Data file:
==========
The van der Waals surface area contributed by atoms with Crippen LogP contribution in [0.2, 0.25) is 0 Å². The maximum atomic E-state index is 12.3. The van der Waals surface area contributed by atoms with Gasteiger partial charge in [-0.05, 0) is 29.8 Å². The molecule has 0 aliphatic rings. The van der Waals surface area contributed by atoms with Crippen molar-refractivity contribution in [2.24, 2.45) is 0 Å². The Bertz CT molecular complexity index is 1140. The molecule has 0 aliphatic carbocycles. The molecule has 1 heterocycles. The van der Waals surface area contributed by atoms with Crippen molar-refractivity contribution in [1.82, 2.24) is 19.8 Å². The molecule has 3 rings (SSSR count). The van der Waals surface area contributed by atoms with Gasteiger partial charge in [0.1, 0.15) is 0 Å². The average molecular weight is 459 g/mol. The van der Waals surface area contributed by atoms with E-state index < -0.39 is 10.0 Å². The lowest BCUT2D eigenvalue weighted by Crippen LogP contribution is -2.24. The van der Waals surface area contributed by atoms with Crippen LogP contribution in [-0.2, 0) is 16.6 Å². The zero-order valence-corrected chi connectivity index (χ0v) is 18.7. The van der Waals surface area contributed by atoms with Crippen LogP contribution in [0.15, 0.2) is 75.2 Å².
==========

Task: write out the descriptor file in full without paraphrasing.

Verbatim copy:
The van der Waals surface area contributed by atoms with Crippen LogP contribution in [0.2, 0.25) is 0 Å². The maximum atomic E-state index is 12.3. The van der Waals surface area contributed by atoms with Gasteiger partial charge in [-0.05, 0) is 29.8 Å². The molecule has 0 aliphatic rings. The van der Waals surface area contributed by atoms with Crippen molar-refractivity contribution in [2.24, 2.45) is 0 Å². The Bertz CT molecular complexity index is 1140. The molecule has 0 aliphatic carbocycles. The molecule has 1 heterocycles. The van der Waals surface area contributed by atoms with Crippen molar-refractivity contribution in [1.82, 2.24) is 19.8 Å². The molecule has 3 rings (SSSR count). The van der Waals surface area contributed by atoms with Gasteiger partial charge in [0.1, 0.15) is 0 Å². The average molecular weight is 459 g/mol. The van der Waals surface area contributed by atoms with E-state index < -0.39 is 10.0 Å². The lowest BCUT2D eigenvalue weighted by Crippen LogP contribution is -2.24. The van der Waals surface area contributed by atoms with Crippen LogP contribution in [-0.2, 0) is 16.6 Å². The zero-order valence-corrected chi connectivity index (χ0v) is 18.7. The van der Waals surface area contributed by atoms with Crippen LogP contribution in [0.15, 0.2) is 75.2 Å².